2. People undergo a variety of experiences in accepting salvation. Some have crisis conversions, while others hear the proclamation of salvation and are gradually nurtured by the community of faith before they make a commitment. In either case, acceptance of salvation is a personal, voluntary decision. Salvation is not acquired automatically because we are born into a Christian family or grow up in the church.
  3. This confession uses a variety of expressions for salvation. For example, salvation is often expressed as “justification by faith.” The justification that is “reckoned” to us as salvation (Rom. 4:1-12) is experienced as a covenant relationship with God. A covenant is a binding agreement between two parties. God offers the relationship. The just, or righteous, person has received the offer, lives according to the covenant, and trusts in God’s faithfulness. Justification by faith and faithful obedience to the covenant relationship are inseparable (Heb. 11). See “Discipleship and the Christian Life” (Article 17).”New birth” is another way to express salvation. Human beings were created in the image of God. That is, they were children of God. When they sinned, they became children of the devil and lost their place in God’s family (1 John 2:29-3:10). Through salvation, we are “born again” or adopted into the family of God (Gal. 3:23-4:7).The New Testament frequently connects our salvation with peace (John 16:33; Rom. 5:1; 10:15). In doing so, it builds on the Old Testament concept of shalom. Through Christ’s death on the cross, we have both peace with God and reconciliation within the church between groups which had been enemies (Eph. 2:14-17). Christ’s suffering without taking revenge gives us an example; we can follow in his steps and live for righteousness (1 Pet. 2:19-24; Luke 6:35-36; Mark 8:34). See also “Peace, Justice, and Nonresistance” (Article 22).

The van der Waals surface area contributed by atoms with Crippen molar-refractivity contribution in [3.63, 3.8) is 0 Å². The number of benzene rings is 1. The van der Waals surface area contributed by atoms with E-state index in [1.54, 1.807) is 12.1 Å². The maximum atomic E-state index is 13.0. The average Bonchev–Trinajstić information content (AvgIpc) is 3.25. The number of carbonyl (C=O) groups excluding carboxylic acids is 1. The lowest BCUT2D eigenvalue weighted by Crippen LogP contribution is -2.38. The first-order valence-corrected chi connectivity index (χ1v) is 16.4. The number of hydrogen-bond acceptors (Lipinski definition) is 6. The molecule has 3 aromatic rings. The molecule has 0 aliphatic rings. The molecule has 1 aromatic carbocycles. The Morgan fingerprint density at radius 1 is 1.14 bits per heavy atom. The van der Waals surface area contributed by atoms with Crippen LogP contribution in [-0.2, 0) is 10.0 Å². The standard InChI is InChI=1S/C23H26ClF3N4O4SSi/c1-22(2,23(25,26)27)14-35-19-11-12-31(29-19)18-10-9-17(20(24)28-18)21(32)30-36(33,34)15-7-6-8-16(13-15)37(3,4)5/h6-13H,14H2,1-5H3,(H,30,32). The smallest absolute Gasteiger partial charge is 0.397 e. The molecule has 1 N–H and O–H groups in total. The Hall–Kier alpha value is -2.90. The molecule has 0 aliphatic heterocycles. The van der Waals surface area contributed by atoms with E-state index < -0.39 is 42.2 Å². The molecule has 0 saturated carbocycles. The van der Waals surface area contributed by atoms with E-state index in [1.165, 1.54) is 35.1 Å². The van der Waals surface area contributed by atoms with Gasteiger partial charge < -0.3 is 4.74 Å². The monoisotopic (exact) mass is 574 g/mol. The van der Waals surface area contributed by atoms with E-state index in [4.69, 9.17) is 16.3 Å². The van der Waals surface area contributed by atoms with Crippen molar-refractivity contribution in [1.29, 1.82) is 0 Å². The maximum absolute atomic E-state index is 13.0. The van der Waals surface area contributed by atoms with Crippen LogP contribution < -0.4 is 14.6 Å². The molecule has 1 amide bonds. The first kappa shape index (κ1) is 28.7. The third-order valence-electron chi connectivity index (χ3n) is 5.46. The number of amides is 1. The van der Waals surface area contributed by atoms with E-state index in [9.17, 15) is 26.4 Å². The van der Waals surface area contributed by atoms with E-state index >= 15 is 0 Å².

4. God saves us as individuals in community. The Lord’s saving activity embraced an entire people in bondage (Exod. 15). Jesus called a company of disciples. The church is the context of the message of salvation (Eph. 2:11-22; 1 Pet. 2:1-10). There, covenants are made in the presence of witnesses, and members are held accountable. God’s covenant with us also brings about right relationship within the people of God, in which former hostilities are reconciled.
  5. According to the Bible, salvation includes not only forgiveness of sins which we have committed, but also rescue from powers of evil in which we have become entrapped (1 Pet. 2:24; Matt. 26:28; Heb. 2:14-15), deliverance from enemies who have sinned against us (Luke 21:16-19; Acts 4), and healing. For a discussion of the relationship of salvation and healing, see “The Church in Mission” (Article 10), Commentary paragraph 3. Our ultimate salvation lies in the power of the resurrection.